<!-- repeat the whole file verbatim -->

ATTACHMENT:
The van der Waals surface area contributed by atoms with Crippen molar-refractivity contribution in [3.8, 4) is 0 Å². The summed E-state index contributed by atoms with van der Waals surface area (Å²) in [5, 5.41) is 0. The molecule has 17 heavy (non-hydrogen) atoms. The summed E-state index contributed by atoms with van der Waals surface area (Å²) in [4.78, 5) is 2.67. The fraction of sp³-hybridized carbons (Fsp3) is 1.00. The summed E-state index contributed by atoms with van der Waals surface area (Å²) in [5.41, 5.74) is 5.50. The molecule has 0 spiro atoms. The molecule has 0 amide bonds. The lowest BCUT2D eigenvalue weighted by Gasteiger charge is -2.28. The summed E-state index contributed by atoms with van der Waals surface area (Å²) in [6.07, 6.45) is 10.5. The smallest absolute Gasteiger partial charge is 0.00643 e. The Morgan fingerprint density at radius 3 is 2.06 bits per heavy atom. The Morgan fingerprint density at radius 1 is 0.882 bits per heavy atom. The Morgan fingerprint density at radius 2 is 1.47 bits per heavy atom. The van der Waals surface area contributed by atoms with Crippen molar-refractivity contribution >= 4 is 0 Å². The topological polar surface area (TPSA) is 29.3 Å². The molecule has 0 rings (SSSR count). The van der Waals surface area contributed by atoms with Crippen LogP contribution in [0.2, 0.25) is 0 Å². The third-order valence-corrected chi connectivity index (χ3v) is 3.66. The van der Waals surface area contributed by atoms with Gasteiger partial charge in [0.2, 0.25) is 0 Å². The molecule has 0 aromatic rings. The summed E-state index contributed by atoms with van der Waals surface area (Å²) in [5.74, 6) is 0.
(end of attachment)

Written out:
The van der Waals surface area contributed by atoms with Crippen molar-refractivity contribution in [3.8, 4) is 0 Å². The summed E-state index contributed by atoms with van der Waals surface area (Å²) in [5, 5.41) is 0. The molecule has 17 heavy (non-hydrogen) atoms. The summed E-state index contributed by atoms with van der Waals surface area (Å²) in [4.78, 5) is 2.67. The fraction of sp³-hybridized carbons (Fsp3) is 1.00. The summed E-state index contributed by atoms with van der Waals surface area (Å²) in [5.41, 5.74) is 5.50. The molecule has 0 spiro atoms. The molecule has 0 amide bonds. The lowest BCUT2D eigenvalue weighted by Gasteiger charge is -2.28. The summed E-state index contributed by atoms with van der Waals surface area (Å²) in [6.07, 6.45) is 10.5. The smallest absolute Gasteiger partial charge is 0.00643 e. The Morgan fingerprint density at radius 3 is 2.06 bits per heavy atom. The Morgan fingerprint density at radius 1 is 0.882 bits per heavy atom. The Morgan fingerprint density at radius 2 is 1.47 bits per heavy atom. The van der Waals surface area contributed by atoms with Crippen molar-refractivity contribution >= 4 is 0 Å². The topological polar surface area (TPSA) is 29.3 Å². The molecule has 0 rings (SSSR count). The van der Waals surface area contributed by atoms with Crippen LogP contribution in [0.2, 0.25) is 0 Å². The third-order valence-corrected chi connectivity index (χ3v) is 3.66. The van der Waals surface area contributed by atoms with Gasteiger partial charge in [0.2, 0.25) is 0 Å². The molecule has 0 aromatic rings. The summed E-state index contributed by atoms with van der Waals surface area (Å²) in [5.74, 6) is 0.